- The risk there, of course, is that

we could lose the good weather,

the forecast said the 15th
of May will be very good.

If that weather then
deteriorates, we could

have lost our one and
only summit opportunity

on this expedition, which
would be quite tragic.

But more tragic would be to get caught up

there with other teams in bad weather

and have another potential '96,

so we've decided to sit here for a day.

It's frustrating, but it's
probably the best decision.

- Decisions, decisions.

Will Cross is moving so slowly, he decides

to abandon his plan of
climbing to Camp Two,

choosing instead to stop at Camp One.

After living with diabetes for 25 years

and climbing seriously for eight,

Will knows the limits of his body.

- See, now the sun's up, so the heat

creates the Khumbu oven.

We're actually just gonna stay at One

rather than get melted by the heat

and what the Swiss call, I think,

the Valley of Silence or
the Khumbu waktu, Camp Two.

Going up slowly, never a bad idea.

Everest may seem
like a whole other world,

but it's not.

This is part of the Earth we all inhabit.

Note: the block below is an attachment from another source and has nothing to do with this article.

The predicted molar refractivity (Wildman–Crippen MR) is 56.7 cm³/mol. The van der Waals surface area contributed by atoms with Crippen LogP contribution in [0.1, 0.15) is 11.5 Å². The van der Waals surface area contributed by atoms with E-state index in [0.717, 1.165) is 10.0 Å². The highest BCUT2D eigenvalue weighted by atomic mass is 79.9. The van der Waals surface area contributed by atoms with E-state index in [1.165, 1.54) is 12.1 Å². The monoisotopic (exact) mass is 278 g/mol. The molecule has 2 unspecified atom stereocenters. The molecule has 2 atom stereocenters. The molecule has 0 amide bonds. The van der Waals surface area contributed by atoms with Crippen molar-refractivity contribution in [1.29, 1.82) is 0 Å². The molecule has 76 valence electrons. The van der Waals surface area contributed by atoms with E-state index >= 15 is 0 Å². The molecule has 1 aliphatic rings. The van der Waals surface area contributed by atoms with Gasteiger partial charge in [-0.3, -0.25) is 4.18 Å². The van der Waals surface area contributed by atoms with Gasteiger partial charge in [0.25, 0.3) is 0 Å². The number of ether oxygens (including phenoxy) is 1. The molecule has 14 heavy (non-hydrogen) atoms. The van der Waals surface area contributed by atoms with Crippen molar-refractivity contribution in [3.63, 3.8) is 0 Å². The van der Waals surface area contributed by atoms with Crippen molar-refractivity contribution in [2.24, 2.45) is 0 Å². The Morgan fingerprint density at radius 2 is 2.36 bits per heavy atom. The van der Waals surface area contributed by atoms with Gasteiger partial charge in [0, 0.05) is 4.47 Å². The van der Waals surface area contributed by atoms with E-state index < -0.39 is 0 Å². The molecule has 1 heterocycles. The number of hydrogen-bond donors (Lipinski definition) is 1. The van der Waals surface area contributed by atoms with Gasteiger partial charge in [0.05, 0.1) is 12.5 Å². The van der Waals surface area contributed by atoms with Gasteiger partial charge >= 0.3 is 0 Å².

Will is going to be reminded of that

the next time he goes down to basecamp.

His wife is on her way there.

She'll be waiting for him.

Rising with the sun, Annabelle Bond

is on pins and needles as she hugs

her team manager, Rodrigo.

This is it, she's headed for
the summit of Mount Everest.

Will she live, will she die?

All she knows is that her plan tonight

is to camp just below
the 8,000 meter mark.

Tomorrow, if all goes well, she'll climb

to the highest point
of land on the planet.

- That was sort of an emotional departure,

saying goodbye to Rodrigo and Pipe.

It really feels like we're going for it.

And there's a lot of
people going up today,

there's about 30 people ahead of us.

I'm feeling good, just a little teary.

But I'm sure I'll recover soon, I hope so

as the pain kicks in.

Discovery enjoys the luxury

of sleeping in.

Today is not a climbing day for them.

Andrew and Hector will head
for the summit tomorrow

while Ben and Shaunna will remain in their

cocoon until some time after May 20th.

Shaunna reveals what it's
like to climb with your lover.

- It's very nice.


- It makes the journey much more enjoyable

and much more warm.

- If they succeed, Ben and Shaunna

will be the first Canadian couple

to make it to the summit
of Everest together.

- Yeah, it is, it's a
double edged sword though,

because on one hand, yeah, you get all

the benefits of having
somebody share your sleeping

bag and your warmth and all that stuff.

The flip side to it is, you also

end up thinking about
that person a lot more,

especially up on the mountain.

- If anything were to happen to me,

I know that he would be right there

to help me out, and vice versa.

If anything ever happened to him,

I would do everything in my power

to help him out, so it gives
me a lot of confidence.